Sindh (Sindhi: سنڌ), the historical home to the Sindhi people is the second most populated administrative unit of Pakistan after Punjab, with a population of over 45 million people. Sindh is known as Bab-ul-Islam (the gateway of Islam), as it saw the first spread of Islam into South Asia. It has its own culture and traditions, and has its roots in one of the world's oldest civilizations, the Indus Valley Civilisation, which Sindh was home to.
Sindh is endowed with coastal access, and is a major centre of economic activity in Pakistan. Karachi, the country's largest city at the southwestern tip of Sindh, is the main financial hub of the country as well one of the most populous cities in the world and has both the country's largest airport and largest seaport.
|Northern Sindh (Sukkur, Larkana)
Home to Mohenjo-daro, a fascinating archaeological site containing the best-preserved ruins of the Indus Valley Civilization, one of the world's oldeest
|Southern Sindh (Karachi, Hyderabad, Mirpur Khas)
Important to the whole country because of its coastline, and home to Pakistan's huge, most diverse and cosmopolitan city – Karachi – and Sindh's only national park. Has several archaeological sites of great interest and significance
- Karachi – coastal port city, provincial capital, the financial capital and largest city of Pakistan
- Hyderabad – second largest city of Sindh, rich both historically and culturally
- Sukkur – third largest city of Sindh
- Larkana – famous for its proximity to Mohenjo-daro
- Khairpur– famous for KotDiji, Faiz Mahal
- Mirpur Khas
- Thatta – historic town famous for the necropolis at Makli
- Umerkot — known for its impressive fort and birthplace of Mughal emperor Akbar
- Mohenjo-daro – an ancient city not to be missed by history buffs
- Kirthar National Park – Sindh's only national park offers great natural beauty and a good variety of wildlife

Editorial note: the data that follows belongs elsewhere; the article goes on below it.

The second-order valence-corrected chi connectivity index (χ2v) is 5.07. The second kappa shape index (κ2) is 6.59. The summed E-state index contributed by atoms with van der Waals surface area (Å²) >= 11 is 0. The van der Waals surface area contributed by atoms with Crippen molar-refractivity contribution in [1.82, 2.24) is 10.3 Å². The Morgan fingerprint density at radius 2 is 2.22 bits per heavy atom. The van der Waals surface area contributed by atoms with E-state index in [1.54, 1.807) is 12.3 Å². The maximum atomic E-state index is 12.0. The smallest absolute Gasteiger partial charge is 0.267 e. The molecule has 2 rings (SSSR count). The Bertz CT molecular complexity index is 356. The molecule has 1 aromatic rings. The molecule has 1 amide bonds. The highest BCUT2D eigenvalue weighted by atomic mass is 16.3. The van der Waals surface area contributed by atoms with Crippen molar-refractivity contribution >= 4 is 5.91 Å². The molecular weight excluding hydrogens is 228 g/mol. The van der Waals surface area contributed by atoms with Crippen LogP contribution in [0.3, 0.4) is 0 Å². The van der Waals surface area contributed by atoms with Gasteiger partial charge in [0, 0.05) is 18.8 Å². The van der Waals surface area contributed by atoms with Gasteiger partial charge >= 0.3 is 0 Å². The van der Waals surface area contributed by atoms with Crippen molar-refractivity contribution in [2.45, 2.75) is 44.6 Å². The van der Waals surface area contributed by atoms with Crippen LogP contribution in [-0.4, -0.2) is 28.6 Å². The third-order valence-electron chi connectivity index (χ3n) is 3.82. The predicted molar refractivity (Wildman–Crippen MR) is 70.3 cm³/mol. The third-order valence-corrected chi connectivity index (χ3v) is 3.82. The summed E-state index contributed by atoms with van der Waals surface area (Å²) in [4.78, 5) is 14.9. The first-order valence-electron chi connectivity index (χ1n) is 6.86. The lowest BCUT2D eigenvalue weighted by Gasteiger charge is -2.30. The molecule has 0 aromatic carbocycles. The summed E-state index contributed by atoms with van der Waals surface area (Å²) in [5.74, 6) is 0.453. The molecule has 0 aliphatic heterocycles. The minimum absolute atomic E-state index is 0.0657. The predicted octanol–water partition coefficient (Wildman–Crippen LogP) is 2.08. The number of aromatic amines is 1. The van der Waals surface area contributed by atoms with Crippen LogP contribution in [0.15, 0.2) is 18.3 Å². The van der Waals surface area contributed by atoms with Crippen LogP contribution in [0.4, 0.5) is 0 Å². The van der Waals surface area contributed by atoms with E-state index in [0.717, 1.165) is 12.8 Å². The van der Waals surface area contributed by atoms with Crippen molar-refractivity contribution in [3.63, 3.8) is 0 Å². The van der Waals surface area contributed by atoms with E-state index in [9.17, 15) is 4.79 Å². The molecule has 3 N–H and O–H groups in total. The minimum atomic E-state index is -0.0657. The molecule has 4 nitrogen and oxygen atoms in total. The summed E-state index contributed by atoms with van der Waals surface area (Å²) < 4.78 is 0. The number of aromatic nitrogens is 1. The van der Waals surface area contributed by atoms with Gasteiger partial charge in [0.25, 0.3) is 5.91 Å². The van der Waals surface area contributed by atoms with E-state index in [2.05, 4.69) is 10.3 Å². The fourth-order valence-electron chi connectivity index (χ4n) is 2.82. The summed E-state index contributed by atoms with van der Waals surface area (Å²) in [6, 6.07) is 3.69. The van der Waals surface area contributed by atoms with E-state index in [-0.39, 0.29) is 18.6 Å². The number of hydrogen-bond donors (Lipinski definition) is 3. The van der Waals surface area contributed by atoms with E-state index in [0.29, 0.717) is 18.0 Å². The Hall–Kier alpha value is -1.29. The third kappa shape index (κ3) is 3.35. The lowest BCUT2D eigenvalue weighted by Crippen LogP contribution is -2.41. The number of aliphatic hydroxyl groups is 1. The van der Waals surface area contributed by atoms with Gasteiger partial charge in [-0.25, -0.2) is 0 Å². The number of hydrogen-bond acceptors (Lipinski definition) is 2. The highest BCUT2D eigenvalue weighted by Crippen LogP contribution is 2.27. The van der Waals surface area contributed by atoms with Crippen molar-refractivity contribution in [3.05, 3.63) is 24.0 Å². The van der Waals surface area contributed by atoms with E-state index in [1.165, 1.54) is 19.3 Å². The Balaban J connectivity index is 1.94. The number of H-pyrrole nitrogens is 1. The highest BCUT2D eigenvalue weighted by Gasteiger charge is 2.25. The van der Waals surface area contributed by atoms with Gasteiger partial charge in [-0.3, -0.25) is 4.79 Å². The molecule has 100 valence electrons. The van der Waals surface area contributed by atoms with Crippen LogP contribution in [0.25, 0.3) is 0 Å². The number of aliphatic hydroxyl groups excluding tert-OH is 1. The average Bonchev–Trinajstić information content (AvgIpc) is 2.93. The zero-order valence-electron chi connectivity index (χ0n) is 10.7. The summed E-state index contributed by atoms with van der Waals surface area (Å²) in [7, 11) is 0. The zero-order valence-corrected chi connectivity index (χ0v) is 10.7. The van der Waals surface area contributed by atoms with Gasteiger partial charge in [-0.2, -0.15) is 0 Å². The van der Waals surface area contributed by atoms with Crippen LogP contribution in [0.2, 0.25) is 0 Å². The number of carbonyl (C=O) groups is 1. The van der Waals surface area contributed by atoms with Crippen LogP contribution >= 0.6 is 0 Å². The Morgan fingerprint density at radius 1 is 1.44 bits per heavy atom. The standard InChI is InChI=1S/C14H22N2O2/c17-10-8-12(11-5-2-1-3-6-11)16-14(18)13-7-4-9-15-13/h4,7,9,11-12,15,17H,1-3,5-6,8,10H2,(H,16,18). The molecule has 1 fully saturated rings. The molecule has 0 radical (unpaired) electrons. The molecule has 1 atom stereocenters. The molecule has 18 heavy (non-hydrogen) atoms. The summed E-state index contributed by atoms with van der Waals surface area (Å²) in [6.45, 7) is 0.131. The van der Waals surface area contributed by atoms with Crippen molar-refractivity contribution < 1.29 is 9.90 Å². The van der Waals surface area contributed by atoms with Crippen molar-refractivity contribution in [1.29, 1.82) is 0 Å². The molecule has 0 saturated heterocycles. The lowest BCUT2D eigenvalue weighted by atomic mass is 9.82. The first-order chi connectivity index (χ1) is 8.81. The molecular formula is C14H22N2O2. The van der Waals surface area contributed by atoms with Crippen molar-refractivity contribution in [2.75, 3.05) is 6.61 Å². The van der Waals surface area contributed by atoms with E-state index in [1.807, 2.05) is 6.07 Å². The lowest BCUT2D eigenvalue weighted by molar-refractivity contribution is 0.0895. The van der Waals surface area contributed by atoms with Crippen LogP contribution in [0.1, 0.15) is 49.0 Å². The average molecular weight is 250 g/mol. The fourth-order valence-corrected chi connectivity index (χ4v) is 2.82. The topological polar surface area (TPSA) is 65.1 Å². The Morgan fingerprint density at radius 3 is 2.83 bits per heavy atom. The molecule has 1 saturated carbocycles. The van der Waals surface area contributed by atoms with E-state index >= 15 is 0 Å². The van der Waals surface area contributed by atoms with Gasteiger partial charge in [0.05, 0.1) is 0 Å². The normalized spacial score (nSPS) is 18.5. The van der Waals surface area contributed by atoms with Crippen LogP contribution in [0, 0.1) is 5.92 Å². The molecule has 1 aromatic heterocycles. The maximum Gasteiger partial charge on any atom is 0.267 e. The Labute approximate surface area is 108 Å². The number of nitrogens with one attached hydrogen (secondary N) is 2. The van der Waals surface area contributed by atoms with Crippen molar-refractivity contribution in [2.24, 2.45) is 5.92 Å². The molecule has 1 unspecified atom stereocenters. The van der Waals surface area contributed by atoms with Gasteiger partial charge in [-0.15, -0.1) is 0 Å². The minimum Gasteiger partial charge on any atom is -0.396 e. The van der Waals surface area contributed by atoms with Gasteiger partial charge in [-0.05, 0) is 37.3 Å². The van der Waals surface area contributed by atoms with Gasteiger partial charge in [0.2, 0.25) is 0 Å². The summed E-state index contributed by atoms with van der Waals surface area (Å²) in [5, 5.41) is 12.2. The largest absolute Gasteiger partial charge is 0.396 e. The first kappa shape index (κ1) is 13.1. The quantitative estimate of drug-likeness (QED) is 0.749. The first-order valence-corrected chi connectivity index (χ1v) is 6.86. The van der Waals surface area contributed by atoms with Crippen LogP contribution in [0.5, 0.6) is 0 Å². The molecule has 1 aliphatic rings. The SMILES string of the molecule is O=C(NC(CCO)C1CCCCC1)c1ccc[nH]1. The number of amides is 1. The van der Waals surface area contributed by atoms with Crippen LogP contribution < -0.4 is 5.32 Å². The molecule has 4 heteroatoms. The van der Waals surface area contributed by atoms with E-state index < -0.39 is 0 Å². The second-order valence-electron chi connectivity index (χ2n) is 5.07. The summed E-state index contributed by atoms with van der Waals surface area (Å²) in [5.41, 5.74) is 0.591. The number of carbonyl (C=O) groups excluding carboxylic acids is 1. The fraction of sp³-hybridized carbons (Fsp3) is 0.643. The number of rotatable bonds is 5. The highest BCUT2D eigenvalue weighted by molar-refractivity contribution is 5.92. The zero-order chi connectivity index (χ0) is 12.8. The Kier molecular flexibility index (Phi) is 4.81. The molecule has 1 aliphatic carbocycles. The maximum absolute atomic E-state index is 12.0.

- Keenjhar Lake – a vast freshwater lake, perfect for picnicking and boating
- Sehwan – town of the great mystic poet, saint and scholar Lal Shahbaz Qalandar
Sindh is bounded to the west by Balochistan, to the north by Punjab, the east by the Indian states of Gujarat and Rajasthan and to the south by the Arabian Sea. Many of the settlements in Sindh are located on, or close to the River Indus. This is similar to Egypt, where many settlements are located on the Nile.
Sindh is home to one of the earliest cities in the world, Mohenjo-daro which was one of the most advanced of its time, and one of the main cities of the Indus Valley Civilisation (IVC). IVC was one of the great civilisations of the ancient world, and one of the earliest Bronze Age civilisations. In 6th century BC, Sindh was conquered by Persian based empire Achaemenid Empire, also known as the First Persian Empire. Around the fall of Achaemenid Empire in the late 300s BC, Sindh was conquered by a army of Kingdom of Macedonia led by the lord of Asia, Alexander the Great. Sindh remained under the control of Kingdom of Macedonia till the death of Alexander and then Sindh came under the control of Maurya Empire.
The Islamic era began when the Islamic forces under the leadership of general Muhammad bin Qasim entered Sindh in 711 AD, defeated the ruling Raja Dahir of Rai dynasty and conquered Sindh along with some other regions along the Indus River for the second Islamic caliphates Umayyad Caliphate. Umayyad Caliphate was the second of the four major Islamic caliphates established after the death of Muhammad and at its greatest extent, was the largest empire in the world at that time. Sindh was made easternmost province of the Umayyad Caliphate and Mansura, which lies some 70km north-east of Hyderabad was established and made the regional capital. The conquest brought South Asian societies into direct contact with Arabs and Islamic civilization and hence, started the mass religious conversion when millions of local people of Sindh were converted to Islam. Later when Umayyad Caliphate was succeeded by the third of the Islamic caliphates Abbasid Caliphate, Sindh remained an integeral part of of Abbasid Caliphate who continued to rule over Sindh until the Siege of Baghdad in 1258 AD when Mongol Empire captured the capital of the Abbasid Caliphate, Baghdad and end the reign of Abbasid Caliphate. The Baghdad siege marks the end of the Golden Age of Islam during which much of the Muslim world experienced a scientific, economic, and cultural boom. In 1339 AD when Jam Unar founded the Samma dynasty, locals replaced the Arab rule by Samma. Samma dynasty ruled the Sindh as well parts of Punjab and Balochistan between 14th-16th century AD, and developed the cities of Thatta and adjoining Makli Hills. Both were greatly expanded and local Sindhi art, architecture, music and culture was promoted.